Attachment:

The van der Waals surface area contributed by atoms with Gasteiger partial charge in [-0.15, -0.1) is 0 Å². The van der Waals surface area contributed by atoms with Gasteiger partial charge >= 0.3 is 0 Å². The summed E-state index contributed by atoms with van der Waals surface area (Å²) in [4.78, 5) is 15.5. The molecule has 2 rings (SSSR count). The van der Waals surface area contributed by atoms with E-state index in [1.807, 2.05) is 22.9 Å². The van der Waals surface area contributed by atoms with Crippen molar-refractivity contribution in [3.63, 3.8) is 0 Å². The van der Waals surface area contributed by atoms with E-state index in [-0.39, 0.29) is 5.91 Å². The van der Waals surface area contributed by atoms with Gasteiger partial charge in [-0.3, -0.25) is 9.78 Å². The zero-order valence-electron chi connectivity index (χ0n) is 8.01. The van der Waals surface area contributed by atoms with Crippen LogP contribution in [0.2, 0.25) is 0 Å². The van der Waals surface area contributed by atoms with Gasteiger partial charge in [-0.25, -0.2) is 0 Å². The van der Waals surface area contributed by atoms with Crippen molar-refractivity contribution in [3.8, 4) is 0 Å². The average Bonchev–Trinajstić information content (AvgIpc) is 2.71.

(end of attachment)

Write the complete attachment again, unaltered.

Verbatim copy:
The van der Waals surface area contributed by atoms with Gasteiger partial charge in [-0.15, -0.1) is 0 Å². The van der Waals surface area contributed by atoms with Gasteiger partial charge >= 0.3 is 0 Å². The summed E-state index contributed by atoms with van der Waals surface area (Å²) in [4.78, 5) is 15.5. The molecule has 2 rings (SSSR count). The van der Waals surface area contributed by atoms with E-state index in [1.807, 2.05) is 22.9 Å². The van der Waals surface area contributed by atoms with Crippen molar-refractivity contribution in [3.63, 3.8) is 0 Å². The van der Waals surface area contributed by atoms with E-state index in [-0.39, 0.29) is 5.91 Å². The van der Waals surface area contributed by atoms with Gasteiger partial charge in [-0.3, -0.25) is 9.78 Å². The zero-order valence-electron chi connectivity index (χ0n) is 8.01. The van der Waals surface area contributed by atoms with Crippen LogP contribution in [0.2, 0.25) is 0 Å². The van der Waals surface area contributed by atoms with Gasteiger partial charge in [-0.25, -0.2) is 0 Å². The van der Waals surface area contributed by atoms with Crippen molar-refractivity contribution in [3.8, 4) is 0 Å². The average Bonchev–Trinajstić information content (AvgIpc) is 2.71.